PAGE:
Paul Kemp is a freelance journalist who finds himself at a critical turning point in his life while writing for a run-down newspaper in the Caribbean. Paul is challenged on many levels as he tries to carve out a more secure niche for himself amidst a group of lost souls all bent on self-destruction.
Paul Kemp is a freelance journalist who finds himself at a critical turning point in his life while writing for a run-down newspaper in the Caribbean. Paul is challenged on many levels as he tries to carve out a more secure niche for himself amidst a group of lost souls all bent on self-destruction. less
“Fantastic screenplay, powerful performances and funny dialogues overpower the slow, half-baked storyline of this Johnny Depp movie. An enjoyable watch!”
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Director Bruce Robinson hadnt directed a film in nineteen years and had been sober for six and a half years before he took this project in hand as writer and director. Unfortunately that old menace of writers block struck and he hit the bottle again, harder than ever this time around only to run dry again once he had hammered out the script. Wonder if that is a good enough excuse for this excuse of a script, was it the drinking or the desperation to sober up again that caused Mr. Robinson to crank out a script that seems to waddle around like a sloshed man aware of the fact that he has to get home but cant seem to figure out the road or the footpath. There is something of everything in here, except the genius or the spirit of the man who was responsible for the book that the movie is based off and the inspiration for countless writers around the world.
The story is about Paul Kemp (Johnny Depp), a washed up American journalist who moves to Puerto Rico and starts writing for a local newspaper only to be seduced by the booze and the boobs of this exotic land, not to mention an unscrupulous businessman, Sanderson (Aaron Eckhart) who wants Kemp to write things that shine a more positive light on his illegal endeavors. Sandersons fianc, Chenault (Amber Heard) becomes Kemps object of desire, while he sinks lower and lower into a pit of decadence. Is there light at the end of this long tunnel for Kemp, is there some sort of awakening?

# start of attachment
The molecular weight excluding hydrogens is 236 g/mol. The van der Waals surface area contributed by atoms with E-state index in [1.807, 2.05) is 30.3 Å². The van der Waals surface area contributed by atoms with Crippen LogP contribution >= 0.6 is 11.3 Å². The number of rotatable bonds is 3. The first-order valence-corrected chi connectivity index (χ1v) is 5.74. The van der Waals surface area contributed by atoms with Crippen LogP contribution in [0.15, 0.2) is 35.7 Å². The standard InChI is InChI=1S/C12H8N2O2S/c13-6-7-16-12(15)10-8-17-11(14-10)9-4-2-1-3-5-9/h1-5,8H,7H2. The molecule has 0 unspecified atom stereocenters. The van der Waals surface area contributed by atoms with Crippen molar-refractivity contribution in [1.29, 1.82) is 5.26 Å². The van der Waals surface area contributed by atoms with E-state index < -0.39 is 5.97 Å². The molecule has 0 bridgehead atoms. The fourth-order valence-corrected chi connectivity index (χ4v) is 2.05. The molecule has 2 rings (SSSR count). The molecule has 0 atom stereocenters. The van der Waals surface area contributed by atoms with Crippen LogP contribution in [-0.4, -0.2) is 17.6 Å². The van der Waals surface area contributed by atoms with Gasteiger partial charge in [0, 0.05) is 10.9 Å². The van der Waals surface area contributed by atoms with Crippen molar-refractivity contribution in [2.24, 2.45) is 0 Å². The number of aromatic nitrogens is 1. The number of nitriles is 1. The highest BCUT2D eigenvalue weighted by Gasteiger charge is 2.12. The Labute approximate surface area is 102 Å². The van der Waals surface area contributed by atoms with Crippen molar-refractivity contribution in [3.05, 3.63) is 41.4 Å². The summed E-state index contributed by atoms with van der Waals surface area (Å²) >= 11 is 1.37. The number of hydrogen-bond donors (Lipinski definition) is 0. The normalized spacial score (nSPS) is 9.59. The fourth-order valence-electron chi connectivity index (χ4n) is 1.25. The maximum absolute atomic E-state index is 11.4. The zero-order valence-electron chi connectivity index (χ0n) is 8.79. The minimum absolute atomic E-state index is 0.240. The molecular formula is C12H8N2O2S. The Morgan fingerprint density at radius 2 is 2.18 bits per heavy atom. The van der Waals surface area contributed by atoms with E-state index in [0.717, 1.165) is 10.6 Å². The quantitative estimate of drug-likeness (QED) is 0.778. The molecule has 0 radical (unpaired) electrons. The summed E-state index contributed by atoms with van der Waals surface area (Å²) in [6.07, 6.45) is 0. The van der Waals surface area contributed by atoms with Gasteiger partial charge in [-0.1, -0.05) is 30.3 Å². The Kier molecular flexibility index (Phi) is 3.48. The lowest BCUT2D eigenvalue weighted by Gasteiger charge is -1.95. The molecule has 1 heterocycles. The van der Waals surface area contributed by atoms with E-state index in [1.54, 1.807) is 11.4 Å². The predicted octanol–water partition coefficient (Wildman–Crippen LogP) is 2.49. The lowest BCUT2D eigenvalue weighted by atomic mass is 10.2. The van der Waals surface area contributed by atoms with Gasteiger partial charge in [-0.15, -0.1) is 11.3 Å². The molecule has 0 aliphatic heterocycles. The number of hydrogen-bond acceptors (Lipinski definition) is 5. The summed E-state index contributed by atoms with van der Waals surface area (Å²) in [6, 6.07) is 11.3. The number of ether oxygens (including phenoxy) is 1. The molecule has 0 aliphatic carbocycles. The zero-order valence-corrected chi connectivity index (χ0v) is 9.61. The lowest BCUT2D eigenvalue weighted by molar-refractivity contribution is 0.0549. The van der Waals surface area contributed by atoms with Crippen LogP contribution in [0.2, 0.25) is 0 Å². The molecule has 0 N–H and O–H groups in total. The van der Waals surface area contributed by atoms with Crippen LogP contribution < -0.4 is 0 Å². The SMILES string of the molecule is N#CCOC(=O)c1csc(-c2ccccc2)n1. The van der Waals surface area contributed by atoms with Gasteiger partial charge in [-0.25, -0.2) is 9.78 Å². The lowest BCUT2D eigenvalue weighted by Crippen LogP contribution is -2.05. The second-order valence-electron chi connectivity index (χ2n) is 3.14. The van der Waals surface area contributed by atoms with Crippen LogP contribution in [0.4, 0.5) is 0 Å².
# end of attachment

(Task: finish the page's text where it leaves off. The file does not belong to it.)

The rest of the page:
Like I pointed out earlier, the script flounders around like a drunk, unsure of how to get to its destination. The main points of the story arch are laid out way before, such is the predictability; but I wouldnt necessarily watch a movie with Johnny Depp & rum for the story now, would I? Unfortunately while the man could have hammered home yet another unforgettable character he just sleepwalks through a role that has none of the energy or spark that seem in such abundance in most of his performances. The dialogues which are supposed to be witty come off as rather perfunctory and unimpressive. Gags often get reduced to slapstick and drama to clichs. If not for Giovanni Ribisis turn as a burnt out journalist and Amber Heards captivating smile, Id be mighty bored in this movie.
Give it a miss, go out and grab a bottle of Old Monk and pop in a DVD of Fear & Loathing in Las Vegas and just sit back and let the craziness take you in.